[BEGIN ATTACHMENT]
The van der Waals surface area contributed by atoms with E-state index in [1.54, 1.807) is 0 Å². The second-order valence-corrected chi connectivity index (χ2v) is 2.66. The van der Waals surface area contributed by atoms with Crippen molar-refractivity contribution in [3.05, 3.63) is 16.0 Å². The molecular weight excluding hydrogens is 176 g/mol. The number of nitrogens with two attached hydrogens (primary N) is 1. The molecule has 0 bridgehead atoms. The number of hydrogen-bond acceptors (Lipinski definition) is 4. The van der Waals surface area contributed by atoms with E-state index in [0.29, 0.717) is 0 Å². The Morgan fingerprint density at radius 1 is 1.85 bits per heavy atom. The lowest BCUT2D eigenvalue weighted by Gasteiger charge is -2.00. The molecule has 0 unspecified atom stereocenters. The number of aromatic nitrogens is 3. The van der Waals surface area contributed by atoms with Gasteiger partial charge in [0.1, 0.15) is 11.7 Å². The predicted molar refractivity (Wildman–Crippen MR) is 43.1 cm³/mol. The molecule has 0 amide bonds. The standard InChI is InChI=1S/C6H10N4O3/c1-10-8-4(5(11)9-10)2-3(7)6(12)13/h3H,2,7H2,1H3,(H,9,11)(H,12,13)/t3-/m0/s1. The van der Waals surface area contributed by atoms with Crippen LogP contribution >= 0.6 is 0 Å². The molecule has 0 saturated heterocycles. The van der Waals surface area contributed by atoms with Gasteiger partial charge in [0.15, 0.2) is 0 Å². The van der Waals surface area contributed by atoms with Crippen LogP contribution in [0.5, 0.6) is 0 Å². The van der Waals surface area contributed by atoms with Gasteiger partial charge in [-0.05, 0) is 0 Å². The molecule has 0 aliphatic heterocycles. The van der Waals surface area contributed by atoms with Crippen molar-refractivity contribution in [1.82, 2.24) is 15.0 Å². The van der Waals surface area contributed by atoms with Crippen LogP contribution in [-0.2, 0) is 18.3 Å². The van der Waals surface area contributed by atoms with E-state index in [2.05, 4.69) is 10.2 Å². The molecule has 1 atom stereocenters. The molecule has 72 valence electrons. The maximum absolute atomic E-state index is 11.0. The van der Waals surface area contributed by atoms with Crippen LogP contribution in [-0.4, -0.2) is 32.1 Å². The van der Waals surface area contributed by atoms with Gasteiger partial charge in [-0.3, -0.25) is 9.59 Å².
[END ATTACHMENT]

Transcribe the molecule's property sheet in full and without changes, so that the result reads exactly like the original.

The van der Waals surface area contributed by atoms with E-state index in [1.54, 1.807) is 0 Å². The second-order valence-corrected chi connectivity index (χ2v) is 2.66. The van der Waals surface area contributed by atoms with Crippen molar-refractivity contribution in [3.05, 3.63) is 16.0 Å². The molecular weight excluding hydrogens is 176 g/mol. The number of nitrogens with two attached hydrogens (primary N) is 1. The molecule has 0 bridgehead atoms. The number of hydrogen-bond acceptors (Lipinski definition) is 4. The van der Waals surface area contributed by atoms with E-state index in [0.29, 0.717) is 0 Å². The Morgan fingerprint density at radius 1 is 1.85 bits per heavy atom. The lowest BCUT2D eigenvalue weighted by Gasteiger charge is -2.00. The molecule has 0 unspecified atom stereocenters. The number of aromatic nitrogens is 3. The van der Waals surface area contributed by atoms with Gasteiger partial charge in [0.1, 0.15) is 11.7 Å². The predicted molar refractivity (Wildman–Crippen MR) is 43.1 cm³/mol. The molecule has 0 amide bonds. The standard InChI is InChI=1S/C6H10N4O3/c1-10-8-4(5(11)9-10)2-3(7)6(12)13/h3H,2,7H2,1H3,(H,9,11)(H,12,13)/t3-/m0/s1. The van der Waals surface area contributed by atoms with Crippen LogP contribution >= 0.6 is 0 Å². The molecule has 0 saturated heterocycles. The van der Waals surface area contributed by atoms with Gasteiger partial charge in [0.15, 0.2) is 0 Å². The van der Waals surface area contributed by atoms with Crippen LogP contribution in [0.5, 0.6) is 0 Å². The van der Waals surface area contributed by atoms with Gasteiger partial charge in [-0.05, 0) is 0 Å². The molecule has 0 aliphatic heterocycles. The van der Waals surface area contributed by atoms with Crippen molar-refractivity contribution in [1.82, 2.24) is 15.0 Å². The van der Waals surface area contributed by atoms with Crippen LogP contribution in [-0.2, 0) is 18.3 Å². The van der Waals surface area contributed by atoms with E-state index in [2.05, 4.69) is 10.2 Å². The molecule has 1 atom stereocenters. The molecule has 72 valence electrons. The maximum absolute atomic E-state index is 11.0. The van der Waals surface area contributed by atoms with Crippen LogP contribution in [-0.4, -0.2) is 32.1 Å². The van der Waals surface area contributed by atoms with Gasteiger partial charge in [-0.3, -0.25) is 9.59 Å².